Victory at Yorktown: A Novel

Free Victory at Yorktown: A Novel by William R. Forstchen, Newt Gingrich

Book: Victory at Yorktown: A Novel by William R. Forstchen, Newt Gingrich Read Free Book Online
Authors: William R. Forstchen, Newt Gingrich
Tags: War
of the king. He reined in, and Peter did the same.
    “Fine then, they will see us through, you can go back now.” The first light drops of rain were beginning to fall, chilled, the cold seeping into him.
    “Allen?” Peter looked at the man who had been his childhood friend. “Allen, I am, indeed, sorry. He was an honorable man.”
    “Yet your bastards hung him anyhow,” he snarled, his anger surfacing at last. “For God’s sake could you not have shown him the dignity of a firing squad? He was an honorable soldier.”
    “I will not argue that with you now,” Peter replied.
    “But I will not forget.”
    Allen hesitated, as if struggling with a comment, and then it spilled out.
    “At least keep your promise to look-in on Miss Elizabeth if you can. Tell her I love her and always will.”
    At this moment, Peter’s own feelings regarding that were buried. Peter nodded an assertion and extended his hand. Allen glared at Major Peter Wellsley of the Continental army.
    “Thank you Peter for doing that. But as for us, for you and me? War changes all things,” he snapped, turning away, and spurring his mount back to the safety of his own lines.
    It was a contemplative ride back for Peter, barely noticing the salutes as he passed through the picket lines, then whispering a dismissal to the escorts who had kept watch over him and Allen. Their lieutenant saluted and drew closer.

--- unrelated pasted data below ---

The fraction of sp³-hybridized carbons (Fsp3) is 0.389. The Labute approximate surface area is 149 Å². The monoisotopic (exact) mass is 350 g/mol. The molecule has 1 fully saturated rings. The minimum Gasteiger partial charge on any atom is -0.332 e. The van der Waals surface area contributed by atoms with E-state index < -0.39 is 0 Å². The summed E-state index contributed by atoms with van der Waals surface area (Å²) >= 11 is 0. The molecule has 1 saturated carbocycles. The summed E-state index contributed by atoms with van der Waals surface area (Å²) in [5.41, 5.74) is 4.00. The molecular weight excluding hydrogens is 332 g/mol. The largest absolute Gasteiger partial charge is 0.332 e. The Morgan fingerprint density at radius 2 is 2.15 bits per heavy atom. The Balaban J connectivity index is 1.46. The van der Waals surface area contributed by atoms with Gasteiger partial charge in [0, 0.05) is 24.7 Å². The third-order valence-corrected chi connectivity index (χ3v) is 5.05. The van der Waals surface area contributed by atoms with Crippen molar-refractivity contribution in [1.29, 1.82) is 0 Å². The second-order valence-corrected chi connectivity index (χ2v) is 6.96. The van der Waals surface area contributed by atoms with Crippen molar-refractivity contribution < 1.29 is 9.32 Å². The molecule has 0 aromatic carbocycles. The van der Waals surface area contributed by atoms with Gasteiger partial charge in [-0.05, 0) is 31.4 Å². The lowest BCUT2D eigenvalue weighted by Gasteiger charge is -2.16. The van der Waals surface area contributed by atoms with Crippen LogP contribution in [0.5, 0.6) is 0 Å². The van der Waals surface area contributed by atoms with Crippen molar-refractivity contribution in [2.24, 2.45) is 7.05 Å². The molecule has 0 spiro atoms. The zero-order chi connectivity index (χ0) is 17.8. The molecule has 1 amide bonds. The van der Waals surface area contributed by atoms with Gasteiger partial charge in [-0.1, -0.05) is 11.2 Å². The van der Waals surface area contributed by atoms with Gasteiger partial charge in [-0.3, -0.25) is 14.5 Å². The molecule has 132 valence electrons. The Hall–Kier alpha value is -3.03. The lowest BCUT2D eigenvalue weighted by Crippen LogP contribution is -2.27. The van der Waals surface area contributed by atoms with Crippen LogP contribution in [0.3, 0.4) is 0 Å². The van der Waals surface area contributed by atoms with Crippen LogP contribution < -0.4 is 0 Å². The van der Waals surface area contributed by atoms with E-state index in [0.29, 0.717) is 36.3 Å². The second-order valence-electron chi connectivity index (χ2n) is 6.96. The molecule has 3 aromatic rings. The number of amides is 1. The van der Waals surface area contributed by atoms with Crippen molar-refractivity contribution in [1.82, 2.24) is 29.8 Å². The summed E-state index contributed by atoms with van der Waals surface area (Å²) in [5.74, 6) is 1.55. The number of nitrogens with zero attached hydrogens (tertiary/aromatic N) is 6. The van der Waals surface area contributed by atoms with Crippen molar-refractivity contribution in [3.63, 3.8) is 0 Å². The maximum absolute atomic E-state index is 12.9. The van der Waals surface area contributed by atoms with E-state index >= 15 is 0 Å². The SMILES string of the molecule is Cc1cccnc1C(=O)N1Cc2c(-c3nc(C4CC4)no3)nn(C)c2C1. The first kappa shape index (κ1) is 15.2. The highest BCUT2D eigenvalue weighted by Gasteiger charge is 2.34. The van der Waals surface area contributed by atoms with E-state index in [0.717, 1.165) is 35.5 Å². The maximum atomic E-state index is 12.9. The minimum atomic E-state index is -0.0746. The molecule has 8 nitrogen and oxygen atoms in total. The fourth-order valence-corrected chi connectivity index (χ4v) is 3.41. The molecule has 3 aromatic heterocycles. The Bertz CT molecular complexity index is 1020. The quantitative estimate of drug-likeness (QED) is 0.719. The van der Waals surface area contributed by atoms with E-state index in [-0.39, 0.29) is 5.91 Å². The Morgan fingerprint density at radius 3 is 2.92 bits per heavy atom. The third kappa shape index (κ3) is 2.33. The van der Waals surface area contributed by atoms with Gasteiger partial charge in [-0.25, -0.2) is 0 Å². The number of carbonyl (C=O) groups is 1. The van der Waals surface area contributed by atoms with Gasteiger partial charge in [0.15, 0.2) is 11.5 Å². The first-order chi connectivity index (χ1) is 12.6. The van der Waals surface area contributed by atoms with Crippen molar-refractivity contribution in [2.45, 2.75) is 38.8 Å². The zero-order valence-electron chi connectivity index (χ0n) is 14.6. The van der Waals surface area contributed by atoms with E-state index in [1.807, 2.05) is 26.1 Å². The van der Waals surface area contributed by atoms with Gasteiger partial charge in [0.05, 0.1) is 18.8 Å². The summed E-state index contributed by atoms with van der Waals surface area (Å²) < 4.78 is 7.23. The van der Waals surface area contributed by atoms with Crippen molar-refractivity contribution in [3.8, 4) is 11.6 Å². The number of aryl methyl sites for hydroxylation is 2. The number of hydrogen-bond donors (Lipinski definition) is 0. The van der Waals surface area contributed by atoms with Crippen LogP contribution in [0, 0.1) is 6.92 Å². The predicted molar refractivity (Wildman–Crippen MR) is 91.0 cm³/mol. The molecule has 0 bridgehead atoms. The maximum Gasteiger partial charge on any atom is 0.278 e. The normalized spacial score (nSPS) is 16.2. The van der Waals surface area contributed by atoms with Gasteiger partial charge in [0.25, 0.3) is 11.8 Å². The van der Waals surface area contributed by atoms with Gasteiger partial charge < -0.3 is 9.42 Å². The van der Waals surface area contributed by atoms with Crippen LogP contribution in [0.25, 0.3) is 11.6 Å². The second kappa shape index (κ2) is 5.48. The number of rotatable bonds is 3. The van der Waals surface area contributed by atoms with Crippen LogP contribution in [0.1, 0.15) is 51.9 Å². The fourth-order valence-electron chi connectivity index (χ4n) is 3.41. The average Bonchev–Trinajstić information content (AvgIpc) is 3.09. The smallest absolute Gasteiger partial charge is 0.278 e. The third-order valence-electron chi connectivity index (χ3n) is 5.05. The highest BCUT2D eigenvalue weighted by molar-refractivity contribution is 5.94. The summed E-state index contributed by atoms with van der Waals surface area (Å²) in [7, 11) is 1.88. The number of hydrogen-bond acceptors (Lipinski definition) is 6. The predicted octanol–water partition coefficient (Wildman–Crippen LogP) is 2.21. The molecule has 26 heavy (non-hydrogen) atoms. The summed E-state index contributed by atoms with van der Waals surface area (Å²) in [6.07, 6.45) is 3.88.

“Tragedy, nothing but damn tragedy, all of it. I wish I could have voiced condolences to your friend.”
    “My friend?” Peter asked.
    “Yes, that British officer. It was obvious to all of us. Heard you and he knew each other before the war.”
    Peter looked at him blankly. Then just rode on. He passed where the gallows had already been knocked down, the grave freshly piled and even smoothed over, a guard placed on it so it would not in any way be defiled. He rode on, at last turning the bend in the road that led to Washington’s headquarters, where he felt he should make a brief personal report on his conversations with Allen over the last day.
    “Major Wellsley?”
    He was startled out of his thoughts by the sight of Nathanial Greene riding toward him, a cold mist swirling about them. Peter reined in. Nathanial Greene brought his mount around and motioned that the two of them turn aside from the headquarters road and continue to ride up to the heights of West Point. They rode on in silence for several minutes until finally it was Greene who spoke.
    “Hard day for you, young man,” he said softly.
    Peter simply looked over at Greene. Here was the man who had emerged as Washington’s most trusted officer and comrade in the wake of these last few tumultuous weeks. It was a rank and honor well deserved. A Quaker by birth and upbringing, he had nevertheless picked up the sword even before the Revolution, enlisting as a private in a Rhode Island militia company; within months he was a general.
    Gallant, audacious, he had led one of the assault columns at Trenton and had even urged a midday pressing on to Princeton after their triumph, which Washington had to rein in. He had stood by his general’s side at Brandywine, was credited by Washington with saving the army from starvation when he took over as quartermaster general at Valley Forge, but had repeatedly begged to be return to field command. He managed to slip another battle in at Springfield, New Jersey, in which he handily turned back a British and Hessian raiding column while still serving as quartermaster general, supposedly foraging for supplies in that much contested state when the British attacked. Peter had been at that battle, taken impromptu command of a militia unit on the flank along what the locals called the “Mill Burn,” and Greene had personally cited him in dispatches for his rallying of the troops and coolness under fire.
    “I want you to know, Major, I would have preferred a different outcome to this morning.”
    “Sir?”
    “It is obvious to me and others that

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